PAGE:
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Lake Peak

 
Lake Peak

Page Type: Mountain/Rock

Location: New Mexico, United States, North America

Lat/Lon: 35.79620°N / 105.7705°W

Object Title: Lake Peak

Elevation: 12409 ft / 3782 m

 

Page By: dsnell, jfrishmanIII

Created/Edited: Jan 2, 2003 / Dec 7, 2005

Object ID: 151417

Hits: 21694 

Page Score: 87.31%  - 24 Votes 

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Overview


Lake Peak is a craggy summit located in the Pecos Wilderness of the Santa Fe National Forest, which is part of the Sangre de Cristo Mountain range. Lake Peak is located about 20 miles from Santa Fe and is easily accessible.

The standard route--the South Ridge-- is not very technical, but a few sections require third class moves and the exposure in places keeps things interesting. The route follows a rocky ridge for about a quarter of a mile until the summit is reached, which yields awesome views of the rest of the Sangre de Cristo mountains. Lake Peak can be climbed year round, but be prepared for ice and snow-plastered rock in winter.

The steep West Face of Lake Peak can also be climbed, but be prepared for fifth class climbing over loose rock in places. For winter ascents of the West Face, beware of avalanches.

As a bonus, you can also visit nearby Penitente Peak (12, 249') by continuing on the route for another hour or so. If you are feeling especially strong, you can also add a side trip to Santa Fe Baldy (12,622') for a trilogy of three 12,000+ foot peaks.

The beauty of Lake Peak is that it can easily be climbed in a day or less (4-7 hrs, car-to-car), making it an excellent training climb for bigger endeavors. For those living in Santa Fe or Albuquerque, this is the most accessible 12,000' peak.

Lake Peak is very near the Santa Fe Ski Area and is depicted on the trail map above and left of the ski area. Despite its proximity to the city, Lake Peak can barely be seen from the City of Santa Fe, so it is difficult to get a good vantage point for the Peak until you are on Raven's Ridge.

Getting There


The trail head for Lake Peak (and Santa Fe Baldy) is located at the parking lot of the Santa Fe Ski area, about 20 miles or so from the Santa Fe town square. To get here from Santa Fe, take HWY 285 N/St. Francis Dr. toward the center of town. As you near downtown, St. Francis intersects Paseo de Peralta. Don't turn here, but continue on a few blocks until St. Francis intersects Paseo de Peralta a second time (P. Peralta makes a loop). Turn right on Paseo de Peralta and follow it for a couple of blocks. Turn left on Bishop Lodge Road, which is immediately after the large, pink, moorish looking church. Turn right on to Artist Road/Hyde Park Road, which winds its way up the mountain and then takes you to the base of Santa Fe Ski Area.

As you enter the parking area for the ski area, stay left where the road forks around a grove of trees. The trailhead is on your left about 100 yards past the fork in the road, near a small grey building housing the restrooms.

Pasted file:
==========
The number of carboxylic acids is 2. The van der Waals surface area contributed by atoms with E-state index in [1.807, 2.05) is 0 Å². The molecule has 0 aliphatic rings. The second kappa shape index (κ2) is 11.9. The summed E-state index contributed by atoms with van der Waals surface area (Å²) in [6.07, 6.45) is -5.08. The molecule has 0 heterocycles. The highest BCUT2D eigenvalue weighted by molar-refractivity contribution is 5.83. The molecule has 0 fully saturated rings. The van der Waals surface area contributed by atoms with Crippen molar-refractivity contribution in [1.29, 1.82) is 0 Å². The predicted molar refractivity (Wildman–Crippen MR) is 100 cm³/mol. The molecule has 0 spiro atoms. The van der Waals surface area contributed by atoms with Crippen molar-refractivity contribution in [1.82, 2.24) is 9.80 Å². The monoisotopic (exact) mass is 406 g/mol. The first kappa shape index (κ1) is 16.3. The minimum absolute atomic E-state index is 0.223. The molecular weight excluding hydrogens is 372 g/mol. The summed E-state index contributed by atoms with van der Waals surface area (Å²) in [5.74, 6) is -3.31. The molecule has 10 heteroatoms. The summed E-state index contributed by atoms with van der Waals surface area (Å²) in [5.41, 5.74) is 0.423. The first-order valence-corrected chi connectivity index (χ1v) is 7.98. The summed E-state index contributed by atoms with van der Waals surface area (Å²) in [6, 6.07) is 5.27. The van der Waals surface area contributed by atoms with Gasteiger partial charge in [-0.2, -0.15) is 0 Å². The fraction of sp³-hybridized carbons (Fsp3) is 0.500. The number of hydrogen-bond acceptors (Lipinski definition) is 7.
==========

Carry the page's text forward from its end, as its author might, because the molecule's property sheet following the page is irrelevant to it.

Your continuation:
In winter time, when the ski area is open, the traffic directors will try to make you turn right at this fork or, worse, have you park on the side of the road a ways back. Ignore these guys and tell them you are going to the wildnerness parking area. If they give you any trouble, remember that they are only $6/hour employees of the ski area and have no authority to make you do anything.


Red Tape


No permits required. Check the sign at the trail head for fire restrictions. The moutain is located within the Pecos Wildnerness Area, so certain restrictions apply (i.e., no camping near creeks or trails). Check the trailhead sign or with the Forest Service for more information on these restrictions.



When To Climb


Year round. Winter and Spring ascents will require proper clothing as well as skis or snowshoes for the approach. The route is usually snow free between June and September, but beware of afternoon thunderstorms.

Camping


Camping is allowed in the Pecos Wildnerness Area. There will likely be fire restrictions during the summer; check the bulletin board at the trailhead.

Lake Peak can quite easily be climbed in a day but, for those wishing to camp along the route, several decent sites can be found on Raven's Ridge. Car camping is available at the trail head and a number of designated campgrounds a few miles down the road from the ski area, including Aspen Vista, Big Tesuque, and Hyde State Park.



Mountain Conditions


For more information on the Santa Fe National Forest, visit its website by clicking here Or contact the ranger station at (505) 438 - 7840.

In winter and early spring, you can get a weather report and an idea of how much snow is on the route by clicking here to visit the Ski Area's snow report page.














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jfrishmanIIIUntitled Comment

jfrishmanIII

Hasn't voted

It definitely feels like cheating, but Lake Peak makes a great, easy half-day outing when Ski Santa Fe's upper mountain is open. I'm surprised how few people go up there in winter. It's a perfect dose of high mountains when you're short on time. You can buy a 2-run ticket for $10.00 and hike from the top. Above treeline, the snow is usually blown off Deception Peak. The ridge to Lake Peak definitely merits some care, but I've never had any problem. You can ski down right off Deception. People ski Nambe Basin also, but it's a substantial hike out, and full avalanche precautions are necessary.
Posted Feb 4, 2006 12:42 am

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